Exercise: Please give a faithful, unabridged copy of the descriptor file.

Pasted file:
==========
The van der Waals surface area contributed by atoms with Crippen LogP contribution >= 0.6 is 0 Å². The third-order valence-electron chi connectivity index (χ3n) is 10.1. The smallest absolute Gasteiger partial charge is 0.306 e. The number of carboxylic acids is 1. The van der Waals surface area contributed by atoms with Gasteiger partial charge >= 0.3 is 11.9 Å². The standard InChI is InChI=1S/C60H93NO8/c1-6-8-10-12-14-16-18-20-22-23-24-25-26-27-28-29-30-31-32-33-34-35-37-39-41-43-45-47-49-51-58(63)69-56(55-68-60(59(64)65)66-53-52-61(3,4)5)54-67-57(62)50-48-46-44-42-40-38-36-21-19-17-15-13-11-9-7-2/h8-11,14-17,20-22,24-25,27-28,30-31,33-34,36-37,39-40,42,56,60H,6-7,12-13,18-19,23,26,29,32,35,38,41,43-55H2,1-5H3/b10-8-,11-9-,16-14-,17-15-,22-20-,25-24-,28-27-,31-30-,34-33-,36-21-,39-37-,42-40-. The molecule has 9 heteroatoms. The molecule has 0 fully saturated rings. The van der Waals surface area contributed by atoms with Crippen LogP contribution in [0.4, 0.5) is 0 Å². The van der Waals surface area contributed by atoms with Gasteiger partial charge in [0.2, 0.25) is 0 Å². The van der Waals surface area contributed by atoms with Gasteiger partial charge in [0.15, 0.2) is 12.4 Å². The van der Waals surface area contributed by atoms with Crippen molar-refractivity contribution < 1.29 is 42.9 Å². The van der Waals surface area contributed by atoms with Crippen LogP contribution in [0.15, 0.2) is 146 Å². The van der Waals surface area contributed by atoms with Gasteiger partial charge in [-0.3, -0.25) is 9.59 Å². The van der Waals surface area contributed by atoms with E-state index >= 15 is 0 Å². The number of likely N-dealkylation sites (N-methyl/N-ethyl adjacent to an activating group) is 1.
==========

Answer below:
The van der Waals surface area contributed by atoms with Crippen LogP contribution >= 0.6 is 0 Å². The third-order valence-electron chi connectivity index (χ3n) is 10.1. The smallest absolute Gasteiger partial charge is 0.306 e. The number of carboxylic acids is 1. The van der Waals surface area contributed by atoms with Gasteiger partial charge >= 0.3 is 11.9 Å². The standard InChI is InChI=1S/C60H93NO8/c1-6-8-10-12-14-16-18-20-22-23-24-25-26-27-28-29-30-31-32-33-34-35-37-39-41-43-45-47-49-51-58(63)69-56(55-68-60(59(64)65)66-53-52-61(3,4)5)54-67-57(62)50-48-46-44-42-40-38-36-21-19-17-15-13-11-9-7-2/h8-11,14-17,20-22,24-25,27-28,30-31,33-34,36-37,39-40,42,56,60H,6-7,12-13,18-19,23,26,29,32,35,38,41,43-55H2,1-5H3/b10-8-,11-9-,16-14-,17-15-,22-20-,25-24-,28-27-,31-30-,34-33-,36-21-,39-37-,42-40-. The molecule has 9 heteroatoms. The molecule has 0 fully saturated rings. The van der Waals surface area contributed by atoms with Crippen LogP contribution in [0.4, 0.5) is 0 Å². The van der Waals surface area contributed by atoms with Gasteiger partial charge in [0.2, 0.25) is 0 Å². The van der Waals surface area contributed by atoms with Gasteiger partial charge in [0.15, 0.2) is 12.4 Å². The van der Waals surface area contributed by atoms with Crippen molar-refractivity contribution < 1.29 is 42.9 Å². The van der Waals surface area contributed by atoms with Crippen LogP contribution in [0.15, 0.2) is 146 Å². The van der Waals surface area contributed by atoms with Gasteiger partial charge in [-0.3, -0.25) is 9.59 Å². The van der Waals surface area contributed by atoms with E-state index >= 15 is 0 Å². The number of likely N-dealkylation sites (N-methyl/N-ethyl adjacent to an activating group) is 1.